FSSAI has issued directions dated 7 January 2021 regarding enforcement of maximum limits of trans fatty acids in Vegetable Oil/Fats products under Food Safety and Standards (Food Product Standards and Food Additives) Tenth Amendment Regulations, 2020.
FSSAI has invited reference to the Food Safety and Standards (Food Product Standards and Food Additives) Tenth Amendment Regulations, 2020, which was gazette notified on 29 December 2020, which inter alia stipulates that vegetable oils/fats products as mentioned in the said notification “shall not contain trans fatty acids more than 5% by weight: Provided that maximum limit of trans fatty acids shall not be more that 3% by weight, on and from 1st January 2021 and not more that 2% by weight, on the 1st January 2022.
In view of the representations received from the industry by FSSAI in this regard and to facilitate smooth transition for the industry to the new norms for trans fatty acids (TFAs) FSSAI has directed that the enforcement of the TFA limit 3% by weight shall commence with effect from 1st April 2021 and for such products manufactured on or after 01 April 2021. Also, no enforcement action shall be initiated for TFA limit of 3% for the said products manufactured before 01 April 2021 for enforcement of the said limit.
FSSAI has further clarified that with respect to the provision that the TFA shall not be more than 2% by weight, on and from 1st January, 2022, the said limit shall be enforced only on the products manufactured on or after 1st January 2022 and not before the said date.
About Trans Fatty Acids
Trans fats have been linked to heart diseases, overweight/obesity, high blood pressure, diabetes and some types of cancers and so FSSAI has set a goal of reducing trans fats in foods.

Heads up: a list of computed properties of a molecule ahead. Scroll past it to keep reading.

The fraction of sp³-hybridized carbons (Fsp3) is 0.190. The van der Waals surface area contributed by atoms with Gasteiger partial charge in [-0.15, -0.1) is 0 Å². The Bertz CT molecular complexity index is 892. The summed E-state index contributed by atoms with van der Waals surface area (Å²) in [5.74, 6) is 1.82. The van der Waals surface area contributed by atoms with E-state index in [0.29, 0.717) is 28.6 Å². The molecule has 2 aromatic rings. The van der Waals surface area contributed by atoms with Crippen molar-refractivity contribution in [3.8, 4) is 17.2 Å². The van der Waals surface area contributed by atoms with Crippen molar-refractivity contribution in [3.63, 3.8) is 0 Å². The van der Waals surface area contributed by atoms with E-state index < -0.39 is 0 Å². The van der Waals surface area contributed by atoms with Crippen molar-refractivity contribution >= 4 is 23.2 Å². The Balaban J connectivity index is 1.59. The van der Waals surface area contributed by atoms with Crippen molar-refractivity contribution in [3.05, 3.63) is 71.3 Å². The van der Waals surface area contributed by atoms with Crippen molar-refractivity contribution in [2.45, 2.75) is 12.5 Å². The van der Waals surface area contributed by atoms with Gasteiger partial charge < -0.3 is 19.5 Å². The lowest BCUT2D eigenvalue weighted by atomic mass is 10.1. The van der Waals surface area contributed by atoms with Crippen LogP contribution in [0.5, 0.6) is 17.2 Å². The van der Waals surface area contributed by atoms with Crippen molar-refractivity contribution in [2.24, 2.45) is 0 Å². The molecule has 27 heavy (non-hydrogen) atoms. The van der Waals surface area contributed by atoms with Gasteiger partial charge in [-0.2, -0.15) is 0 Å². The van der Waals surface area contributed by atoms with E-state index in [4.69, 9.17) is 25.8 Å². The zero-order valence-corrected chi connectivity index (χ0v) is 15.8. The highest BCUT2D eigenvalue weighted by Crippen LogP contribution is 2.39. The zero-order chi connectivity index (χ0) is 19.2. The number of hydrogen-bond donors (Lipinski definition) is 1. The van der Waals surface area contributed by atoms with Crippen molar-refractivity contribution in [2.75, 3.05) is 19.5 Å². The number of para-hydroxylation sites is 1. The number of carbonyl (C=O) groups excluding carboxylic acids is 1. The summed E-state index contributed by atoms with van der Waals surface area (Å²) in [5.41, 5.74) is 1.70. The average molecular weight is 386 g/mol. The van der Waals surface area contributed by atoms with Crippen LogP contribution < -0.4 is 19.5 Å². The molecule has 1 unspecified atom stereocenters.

As is well known the sources of trans fat can be natural or artificial
- Natural trans fats are also called ruminant trans fats, as they are present in small quantities in meat and dairy products obtained from ruminant animals such as cows, sheep and cattle. Natural/ruminant trans fat are not generally considered harmful.
- Artificial trans fat are also called industrial trans fat as they are manufactured industrially by a chemical process of partial hydrogenation or thermal treatments of edible oils containing unsaturated fatty acids, e.g., refining of vegetable oils and during the process of frying. They are generally considered harmful.
Artificial/industrial trans fat are present in large quantities in partially hydrogenated vegetable fats (vanaspati, margarine and bakery shortenings). In prepared foods, trans fats are found in:
- Bakery products: Biscuit, fan, rusk, cake etc.
- Bhatura, poori, pakora, bhujiya, fried savoury mixtures (namkeens) etc.
- Re-heated oils: Small amounts of trans fats are also formed when the same cooking oil is used for repeated frying; not only at commercial outlets but even at household levels.
Recognizing the health hazards associated with consumption of industrial trans fats, FSSAI intends to eliminate trans fat from the diet in a phased manner by 2022. Therefore, FSSAI has employed two-pronged strategies to achieve its goal of “Freedom from Trans Fat @75.”
- On the supply side, FSSAI has notified several crucial regulations to regulate trans fat in industrial products, encouraged edible oil industry and food business operators to eliminate trans fat from their products.
- On the demand side, FSSAI has launched a mass media campaign “Heart Attack Rewind”- a 30-second Public Service Announcement (PSA) with the aim to create awareness about the harmful effects of trans fat by
- Reducing acceptability of industrially produced (IP) trans fat in foods
- Building public support for government action to eliminate IP trans fat
- Leading consumers to the FSSAI website to seek more information about trans fat (https://eatrightindia.gov.in/)